Mitigating Arctic Shipping Risks Through Improved Prediction of Conditions Leading to Besetments in Pressured Ice in the Hudson Strait
Climate change has led to decreased sea ice extent, increasing maritime access in the Canadian Arctic. This has led to increased economic opportunities related to Arctic natural resource development. Ice-breaking ships service operational mines in the eastern Canadian Arctic region year-round. The most significant challenge facing these vessels is ‘ice under pressure’, which is very difficult to detect, observe, or predict. Ship captains are often unaware of these ice conditions until their vessels become beset (i.e. stuck). The aim of this study is to work in direct partnership with the National Research Council and a national Arctic shipping operator (Fednav) to improve understanding of the factors leading to ship besetment in pressured ice. This will be done through a case study in the Hudson Strait, Canada. Vessels in the Hudson Strait are on average best for 40% of their total voyage time. Ship besetment can create costly delays (up to 60K per day), can impact communities, and can pose significant risk of spills and environmental degradation due to additional fuel consumption and potential for shore strikes and groundings as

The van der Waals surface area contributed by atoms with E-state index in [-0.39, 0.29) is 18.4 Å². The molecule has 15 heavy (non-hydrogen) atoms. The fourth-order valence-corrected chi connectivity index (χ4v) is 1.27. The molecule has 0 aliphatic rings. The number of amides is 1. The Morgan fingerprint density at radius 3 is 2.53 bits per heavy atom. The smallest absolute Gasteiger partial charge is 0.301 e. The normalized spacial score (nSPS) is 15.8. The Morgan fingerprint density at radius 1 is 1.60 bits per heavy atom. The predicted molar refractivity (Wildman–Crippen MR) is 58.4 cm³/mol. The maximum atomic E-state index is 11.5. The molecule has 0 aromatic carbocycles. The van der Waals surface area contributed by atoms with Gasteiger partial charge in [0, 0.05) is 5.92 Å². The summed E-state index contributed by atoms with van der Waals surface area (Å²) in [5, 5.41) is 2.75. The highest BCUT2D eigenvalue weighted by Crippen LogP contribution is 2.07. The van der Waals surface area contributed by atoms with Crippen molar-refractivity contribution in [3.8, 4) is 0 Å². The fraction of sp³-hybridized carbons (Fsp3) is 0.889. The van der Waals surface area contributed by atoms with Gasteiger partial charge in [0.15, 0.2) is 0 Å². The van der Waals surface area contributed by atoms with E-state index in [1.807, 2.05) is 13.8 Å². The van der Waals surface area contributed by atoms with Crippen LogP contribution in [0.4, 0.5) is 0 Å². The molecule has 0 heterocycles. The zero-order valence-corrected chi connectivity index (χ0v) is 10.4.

vessels move with the ice pack.
To improve information provided to ships on ice conditions, and thereby lessen the risk of besetment, this study will investigate the use of a pressured ice model as a downscaling tool to provide information at the small scales required for shipping. Novel experiments will be carried out comparing cases when a ship has and has not become beset when transiting through Hudson Strait with a range of atmospheric forcing and ice initialization procedures. This will allow better understanding of meteorological and ice conditions leading to besetment.
Evaluation of the pressured ice model will allow for safer and more reliable shipping not only in Hudson Strait, but also in other regions where year-round shipping is planned. This project is aligned with the objectives of the World Meteorlogical associations’ ‘Year of Polar Prediction’. Students trained throught this project will be exposed to both traditional and experiential learning, through participation in ship transits.